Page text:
On Wednesday, October 16th, work to upgrade the VOA website will take place between 1500 UTC and 1900 UTC. Visitors to our website may experience problems during that time. We apologize for any inconvenience this may cause.
What is accessible technology?
Accessible technology is designed so that it can be accessed by all users. This includes electronic documents, websites, software, hardware, video, audio, and other technologies. People who interact with technology are extremely diverse, and have a wide variety of characteristics, including:
- Most individuals who are blind use either audible output or a screen readers to read web content using synthesized speech, or a refreshable Braille device.
- Individuals with learning disabilities such as dyslexia may also use audible output using Text-to-Speech (TTS).
- Individuals with low vision may use screen magnification software that allows them to zoom into a portion of the visual screen.
- Individuals with fine motor impairments may be unable to use a mouse, and instead rely exclusively on keyboard commands, or use assistive technologies such as speech recognition, head pointers, mouth sticks, or eye-gaze tracking systems.
- Individuals who are deaf or hard of hearing are unable to access audio content, so video needs to be captioned and audio needs be transcribed.
- Individuals may be using mobile devices including phones, tablets, or other devices, which means they’re using a variety of screen sizes and a variety of gestures or other user interfaces for interacting with their devices and accessing content.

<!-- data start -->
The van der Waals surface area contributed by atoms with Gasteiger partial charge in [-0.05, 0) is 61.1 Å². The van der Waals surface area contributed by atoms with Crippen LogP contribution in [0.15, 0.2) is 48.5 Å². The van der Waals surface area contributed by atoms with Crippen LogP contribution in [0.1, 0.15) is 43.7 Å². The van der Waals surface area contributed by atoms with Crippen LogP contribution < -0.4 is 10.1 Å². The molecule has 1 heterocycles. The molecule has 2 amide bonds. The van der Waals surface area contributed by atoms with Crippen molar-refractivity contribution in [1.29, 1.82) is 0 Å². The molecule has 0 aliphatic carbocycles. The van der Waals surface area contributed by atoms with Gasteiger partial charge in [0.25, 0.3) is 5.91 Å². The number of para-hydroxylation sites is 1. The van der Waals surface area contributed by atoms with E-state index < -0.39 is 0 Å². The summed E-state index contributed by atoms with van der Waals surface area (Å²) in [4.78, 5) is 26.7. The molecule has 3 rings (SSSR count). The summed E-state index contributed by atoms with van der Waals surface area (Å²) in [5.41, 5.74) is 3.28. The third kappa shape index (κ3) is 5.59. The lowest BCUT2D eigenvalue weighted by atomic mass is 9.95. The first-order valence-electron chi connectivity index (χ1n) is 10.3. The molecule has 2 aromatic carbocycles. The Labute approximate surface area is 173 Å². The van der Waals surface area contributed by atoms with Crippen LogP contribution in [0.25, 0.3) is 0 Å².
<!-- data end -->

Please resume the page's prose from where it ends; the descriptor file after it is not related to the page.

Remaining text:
Accessible technology works for all of these users, and others.
Guidelines for Accessibility
WCAG is the official Web Content Accessibility Guidelines. These guidelines have been developed by a group called Web Accessibility Initiative (WAI) in W3C. The guidelines are internationally recognized and are used in policy and best practice worldwide.
The World Wide Web Consortium summarizes web accessibility in the Web Content Accessibility Guidelines 2.0 (WCAG).
- Web content must be perceivable
- Web content must be operable
- Web content must be understandable
- Web content must be robust
Within each of these four areas there is a set of guidelines and each guideline has a set of success criteria. The individual success criteria are most commonly used for conformance requirements. They are divided into three levels: level A, level AA and level AAA. The City is working to conform with level AA (all criteria on level A and level AA).